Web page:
Smelling change in the air

New Garbage and Recycling Master Plan to be drafted

The City of Winnipeg wrapped up its public consultations on the future waste management, and is about to draft its Garbage and Recycling Master Plan. The new master plan will determine the future of garbage and recycling services in Winnipeg.

The process the city used to gather information on what Winnipeggers wanted in terms of waste and recycling services was designed in three phases. The first phase, which ran last November and December, was designed to illicit Winnipeggers thoughts on the future of garbage and recycling services through telephone surveys among other methods.

The second phase, which began in February and ends in April, involved roundtable discussions, open houses, and public meetings to get more feedback on options. Following the second phase, city officials will draft and develop the master plan that will eventually be presented to Winnipeg City Hall in the fall.

Trevor Sims, environmental engineer for the City of Winnipeg, says the public consultation process is very important because “it’s very valuable is helping (officials) to form the future waste handling service system in Winnipeg based on residents’ input.”

Among some of the recommendations city officials are considering are the creation of community drop-off depots that would accept material from residents that could be reused or recycled, a curbside organics program, and phasing out AutoBin collection service and moving towards automated cart collection.

Over 750,000 tonnes of garbage is generated each year in Winnipeg, according to city estimates. According to Sims, the current waste management system is in need of a drastic overhaul. “We want to do better on diversion rates. Right now, Winnipeg has a 17 per cent diversion rate. It’s one of the lowest in the country. We want it to be 50 per cent.”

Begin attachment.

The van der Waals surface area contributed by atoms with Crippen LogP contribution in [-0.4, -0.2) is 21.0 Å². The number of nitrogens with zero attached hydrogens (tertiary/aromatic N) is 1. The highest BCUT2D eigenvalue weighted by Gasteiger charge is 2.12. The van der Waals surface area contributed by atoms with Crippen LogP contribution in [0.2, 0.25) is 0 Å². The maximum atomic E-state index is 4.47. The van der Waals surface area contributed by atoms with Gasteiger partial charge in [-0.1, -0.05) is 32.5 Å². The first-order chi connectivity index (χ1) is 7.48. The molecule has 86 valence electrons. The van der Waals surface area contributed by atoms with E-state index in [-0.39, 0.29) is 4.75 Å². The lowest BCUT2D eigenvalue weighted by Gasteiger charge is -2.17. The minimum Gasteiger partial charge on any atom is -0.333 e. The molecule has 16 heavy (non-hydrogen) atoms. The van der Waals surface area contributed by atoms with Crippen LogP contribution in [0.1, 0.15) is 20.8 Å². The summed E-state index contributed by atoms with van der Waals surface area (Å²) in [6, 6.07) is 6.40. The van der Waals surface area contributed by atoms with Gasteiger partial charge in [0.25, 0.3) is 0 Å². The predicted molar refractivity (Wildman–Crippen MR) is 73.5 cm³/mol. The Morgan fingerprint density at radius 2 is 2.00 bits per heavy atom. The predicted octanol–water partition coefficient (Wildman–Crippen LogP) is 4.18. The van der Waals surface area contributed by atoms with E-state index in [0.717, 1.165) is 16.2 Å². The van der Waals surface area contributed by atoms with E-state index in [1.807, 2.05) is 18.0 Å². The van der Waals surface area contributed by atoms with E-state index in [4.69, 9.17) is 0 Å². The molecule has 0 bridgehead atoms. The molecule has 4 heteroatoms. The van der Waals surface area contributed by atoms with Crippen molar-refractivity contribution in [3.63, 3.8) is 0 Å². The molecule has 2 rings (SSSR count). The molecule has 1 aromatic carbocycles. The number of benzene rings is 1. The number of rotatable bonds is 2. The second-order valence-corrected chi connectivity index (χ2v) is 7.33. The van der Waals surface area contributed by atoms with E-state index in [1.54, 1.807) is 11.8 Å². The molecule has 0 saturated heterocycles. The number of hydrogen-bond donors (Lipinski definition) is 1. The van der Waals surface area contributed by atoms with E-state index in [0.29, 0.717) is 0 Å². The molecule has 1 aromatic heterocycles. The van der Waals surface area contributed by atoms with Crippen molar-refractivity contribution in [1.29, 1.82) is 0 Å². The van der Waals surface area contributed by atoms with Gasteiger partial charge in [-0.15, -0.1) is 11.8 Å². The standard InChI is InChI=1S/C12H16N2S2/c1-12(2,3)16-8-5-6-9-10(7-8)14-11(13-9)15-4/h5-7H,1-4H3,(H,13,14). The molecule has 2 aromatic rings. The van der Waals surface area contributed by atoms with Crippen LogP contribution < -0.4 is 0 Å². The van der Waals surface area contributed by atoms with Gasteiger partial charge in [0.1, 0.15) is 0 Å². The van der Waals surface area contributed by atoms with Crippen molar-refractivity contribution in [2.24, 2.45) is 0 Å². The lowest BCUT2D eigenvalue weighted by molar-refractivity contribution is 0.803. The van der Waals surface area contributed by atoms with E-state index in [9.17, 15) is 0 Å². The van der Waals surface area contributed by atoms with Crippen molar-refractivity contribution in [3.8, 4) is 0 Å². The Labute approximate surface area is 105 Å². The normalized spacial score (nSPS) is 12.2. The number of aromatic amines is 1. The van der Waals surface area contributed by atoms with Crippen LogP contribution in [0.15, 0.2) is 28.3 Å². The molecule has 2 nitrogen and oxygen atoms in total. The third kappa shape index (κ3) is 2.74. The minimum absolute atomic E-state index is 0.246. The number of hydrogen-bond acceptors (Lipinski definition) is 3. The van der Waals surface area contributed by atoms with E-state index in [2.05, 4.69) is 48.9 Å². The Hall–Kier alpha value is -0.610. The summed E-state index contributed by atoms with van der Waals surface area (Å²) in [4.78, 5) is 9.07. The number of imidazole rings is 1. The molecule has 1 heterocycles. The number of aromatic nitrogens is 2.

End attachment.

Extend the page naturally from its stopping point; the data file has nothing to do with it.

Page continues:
Another major problem the city faces in the Brady Landfill is leachate. Leachate is a harmful liquid that is generated when water passes through garbage, and must be removed and treated at wastewater treatment plants. According to city statistics, 55 million litres of leachate is treated every year. Sims stated that the city is “eager to get household hazardous waste, and electronic waste out of the landfills. It’s a long-term liability because of the toxins, and leakage that occurs.”

Winnipeg homeowner Michel Fourneaux believes that the city’s goal to divert more waste is a good cause. “I think it’s a good idea to divert more waste away from landfills. It just makes more sense, otherwise people are just sticking electronics and other hazardous things in the garbage. That’s not right.” Fourneaux added, “We should be keeping that things like that out of our landfills.”

“We’re trying to think forward, and be progressive. If we can reduce the amount of waste in our landfills we should. We have a social responsibility to be environmentally prudent.”


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